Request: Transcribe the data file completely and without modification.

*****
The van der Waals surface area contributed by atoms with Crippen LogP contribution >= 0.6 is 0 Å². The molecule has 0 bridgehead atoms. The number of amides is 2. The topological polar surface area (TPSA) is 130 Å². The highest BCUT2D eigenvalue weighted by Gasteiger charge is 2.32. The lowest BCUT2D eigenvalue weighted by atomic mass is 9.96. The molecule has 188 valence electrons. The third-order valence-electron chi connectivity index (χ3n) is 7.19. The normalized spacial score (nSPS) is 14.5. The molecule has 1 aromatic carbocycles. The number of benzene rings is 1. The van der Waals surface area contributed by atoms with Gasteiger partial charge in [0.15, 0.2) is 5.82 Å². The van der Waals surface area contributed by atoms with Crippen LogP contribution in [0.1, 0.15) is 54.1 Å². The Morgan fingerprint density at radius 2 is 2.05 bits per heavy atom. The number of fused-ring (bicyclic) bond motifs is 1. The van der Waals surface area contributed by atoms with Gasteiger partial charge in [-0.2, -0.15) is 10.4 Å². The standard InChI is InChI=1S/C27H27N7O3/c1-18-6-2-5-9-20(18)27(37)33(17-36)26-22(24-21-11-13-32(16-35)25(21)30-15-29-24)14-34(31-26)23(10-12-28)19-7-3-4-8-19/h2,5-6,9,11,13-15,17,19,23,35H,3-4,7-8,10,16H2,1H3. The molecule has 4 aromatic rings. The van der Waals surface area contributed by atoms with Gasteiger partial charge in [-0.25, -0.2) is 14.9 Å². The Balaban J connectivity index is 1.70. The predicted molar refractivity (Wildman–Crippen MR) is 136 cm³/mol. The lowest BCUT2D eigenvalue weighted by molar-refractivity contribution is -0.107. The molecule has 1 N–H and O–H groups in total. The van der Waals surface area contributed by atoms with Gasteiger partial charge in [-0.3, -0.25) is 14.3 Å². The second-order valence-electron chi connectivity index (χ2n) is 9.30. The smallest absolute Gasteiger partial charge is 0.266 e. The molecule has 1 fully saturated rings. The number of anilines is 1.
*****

The van der Waals surface area contributed by atoms with Crippen LogP contribution >= 0.6 is 0 Å². The molecule has 0 bridgehead atoms. The number of amides is 2. The topological polar surface area (TPSA) is 130 Å². The highest BCUT2D eigenvalue weighted by Gasteiger charge is 2.32. The lowest BCUT2D eigenvalue weighted by atomic mass is 9.96. The molecule has 188 valence electrons. The third-order valence-electron chi connectivity index (χ3n) is 7.19. The normalized spacial score (nSPS) is 14.5. The molecule has 1 aromatic carbocycles. The number of benzene rings is 1. The van der Waals surface area contributed by atoms with Gasteiger partial charge in [0.15, 0.2) is 5.82 Å². The van der Waals surface area contributed by atoms with Crippen LogP contribution in [0.1, 0.15) is 54.1 Å². The Morgan fingerprint density at radius 2 is 2.05 bits per heavy atom. The number of fused-ring (bicyclic) bond motifs is 1. The van der Waals surface area contributed by atoms with Gasteiger partial charge in [-0.2, -0.15) is 10.4 Å². The standard InChI is InChI=1S/C27H27N7O3/c1-18-6-2-5-9-20(18)27(37)33(17-36)26-22(24-21-11-13-32(16-35)25(21)30-15-29-24)14-34(31-26)23(10-12-28)19-7-3-4-8-19/h2,5-6,9,11,13-15,17,19,23,35H,3-4,7-8,10,16H2,1H3. The molecule has 4 aromatic rings. The van der Waals surface area contributed by atoms with Gasteiger partial charge in [-0.25, -0.2) is 14.9 Å². The Balaban J connectivity index is 1.70. The predicted molar refractivity (Wildman–Crippen MR) is 136 cm³/mol. The lowest BCUT2D eigenvalue weighted by molar-refractivity contribution is -0.107. The molecule has 1 N–H and O–H groups in total. The van der Waals surface area contributed by atoms with Gasteiger partial charge in [-0.3, -0.25) is 14.3 Å². The second-order valence-electron chi connectivity index (χ2n) is 9.30. The smallest absolute Gasteiger partial charge is 0.266 e. The molecule has 1 fully saturated rings. The number of anilines is 1.